The well utilized basement area of the courthouse looks more like a prison holding area, where everyone waits for their cell assignment.  It’s dark and crowded with limited seating.  It’s an agonizing wait as couples are called into the small rooms with the hopes of coming to an agreement to bring in front of a judge and expedite the process.  The first time I stood there, I heard conversation around me.  Once woman was stating she had been coming to that courthouse for 17 years.  I couldn’t imagine the reason.  In my mind, you go to court, arrange the common visitation schedule – every other weekend, one weeknight – and an amount for child support.  Simple, easy and quick.  My naïveté was due to my idealistic belief that people respect what the court stands for; truth and justice.  Lying in court, or perjury, is only committed by seasoned criminals.  Sadly, I was mistaken. 

Prior to going to court, my abusive ex told me he was warned by his family that I was going to accuse him of sexually abusing the children.  To me, that was not only shocking, but ridiculous.  You don’t lie in court.  You don’t make fraudulent accusations.  What I had to relate about my ex’s vile behavior was enough – I didn’t need to fabricate anything.  But he did…..and the court allowed it. 

One court worker was enamored, finding my ex so compelling, she loudly related her empathy to his latest fabricate complaint to another court worker. When I boldly interrupted her, she merely replied, “Well, that’s what he said.”  And I retorted, “Considering the source, you should know it’s a lie.”  There are many positions which demand discretion.  Information is respected privacy and should remain out of earshot to non-staff.  Therefore, how can a court allow their workers to discuss cases, and vocalize their own misguided opinions where anyone can listen?    

Norfolk probate court judges made decisions without hearing the facts from both sides.  How can a Jewish judge believe testimony that children had to go to Hebrew school seven days a week?  How can a judge make a decision on the tearstained photograph of a woman with fingerprints on her neck be anything other than proof of being choked?  How can a judge remove custody from a parent after the same motion was already denied twice?  How can a judge sleep peacefully at night, after destroying the lives of innocent children?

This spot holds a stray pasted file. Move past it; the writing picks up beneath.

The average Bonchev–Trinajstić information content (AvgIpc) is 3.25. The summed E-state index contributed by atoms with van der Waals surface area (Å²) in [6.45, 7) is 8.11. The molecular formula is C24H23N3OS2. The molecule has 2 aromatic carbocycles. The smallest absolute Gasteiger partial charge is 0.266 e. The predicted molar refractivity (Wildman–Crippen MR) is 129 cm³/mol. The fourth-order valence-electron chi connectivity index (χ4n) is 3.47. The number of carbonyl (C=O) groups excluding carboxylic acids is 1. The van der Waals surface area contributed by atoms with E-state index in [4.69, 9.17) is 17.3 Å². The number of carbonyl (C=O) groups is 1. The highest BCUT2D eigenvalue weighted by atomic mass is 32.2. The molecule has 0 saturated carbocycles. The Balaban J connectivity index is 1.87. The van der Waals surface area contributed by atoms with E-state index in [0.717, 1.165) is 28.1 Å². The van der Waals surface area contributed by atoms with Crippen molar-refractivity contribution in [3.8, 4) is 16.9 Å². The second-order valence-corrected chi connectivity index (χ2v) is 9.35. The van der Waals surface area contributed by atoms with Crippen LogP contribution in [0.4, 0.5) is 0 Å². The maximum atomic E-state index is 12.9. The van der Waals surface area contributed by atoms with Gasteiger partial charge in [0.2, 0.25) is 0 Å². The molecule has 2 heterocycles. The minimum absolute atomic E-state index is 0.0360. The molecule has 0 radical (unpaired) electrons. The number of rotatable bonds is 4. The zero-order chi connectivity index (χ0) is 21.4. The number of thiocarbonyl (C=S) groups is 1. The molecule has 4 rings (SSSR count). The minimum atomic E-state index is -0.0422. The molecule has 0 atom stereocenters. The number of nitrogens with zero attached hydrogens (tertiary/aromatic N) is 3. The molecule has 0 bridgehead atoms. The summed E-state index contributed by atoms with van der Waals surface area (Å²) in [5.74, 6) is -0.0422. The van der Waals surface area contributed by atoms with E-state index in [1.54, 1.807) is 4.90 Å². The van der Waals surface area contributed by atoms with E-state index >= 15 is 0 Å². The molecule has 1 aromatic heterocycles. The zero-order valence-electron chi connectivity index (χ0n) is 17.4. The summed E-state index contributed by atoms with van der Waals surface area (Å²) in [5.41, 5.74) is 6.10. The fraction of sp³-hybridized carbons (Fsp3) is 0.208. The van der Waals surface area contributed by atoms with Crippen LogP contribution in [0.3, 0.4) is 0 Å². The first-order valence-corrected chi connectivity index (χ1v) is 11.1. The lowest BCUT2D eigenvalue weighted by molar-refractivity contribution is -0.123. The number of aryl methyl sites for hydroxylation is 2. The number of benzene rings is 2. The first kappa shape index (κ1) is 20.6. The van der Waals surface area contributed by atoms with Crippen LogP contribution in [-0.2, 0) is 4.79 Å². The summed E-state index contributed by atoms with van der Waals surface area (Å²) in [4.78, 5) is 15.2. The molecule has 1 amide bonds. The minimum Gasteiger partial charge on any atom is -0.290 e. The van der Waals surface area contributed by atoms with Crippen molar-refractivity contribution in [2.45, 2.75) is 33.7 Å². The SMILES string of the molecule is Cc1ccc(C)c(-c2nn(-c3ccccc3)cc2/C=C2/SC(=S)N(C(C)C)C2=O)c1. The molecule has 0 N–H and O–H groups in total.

The only thing missing from the pictures of the Norfolk probate courthouse, are the mothers who gathered outside, sobbing after a judge removed her children from her care, merely because her abusive ex displayed the calm demeanor often seen in a sociopath, while she showed emotion at the thought she was going to lose what she loved most.  And the court, offering the same lack of empathy as the narcissistic sociopath, with unconscionable ruling, did as she feared most.

The probate court has since moved to an industrial area in an antiseptic brick building.  Have the demons that once lived in the imposing structure followed along?  Well, that’s not my story to write.  By the time I had to utilize the services there, I was much more savvy in the ways of the court.  I did not need an attorney, because I could represent myself.  I was no longer intimidated by the unethical attorney I faced, and found ways to get around her objections; by testifying to evidence she was afraid to allow me to submit, for it proved the trail of injustices allowed in my case.  I was finally able to stand up and tell the judge I refused anymore abuse by my ex, his attorney and the Norfolk Probate court. And after years of battle, my case was closed, and I felt as if I had won.  I did not win the deserved custody, as my children were almost grown, but I won the freedom from my abusive ex, and the freedom of facing false accusations in that court. 

But in attaining freedom, and access to children gave my ex carte blanche to do whatever he desired; to manipulate, to degrade and to destroy, and control his children – their thoughts and deeds, in the way he wanted.  And that’s what he desired most….his own freedom to continue his abuse away from the eyes of those who judge….because someday he knew, they may not be judging in his favor.  

Wednesday, January 23, 2013

An Uncanny Resemblance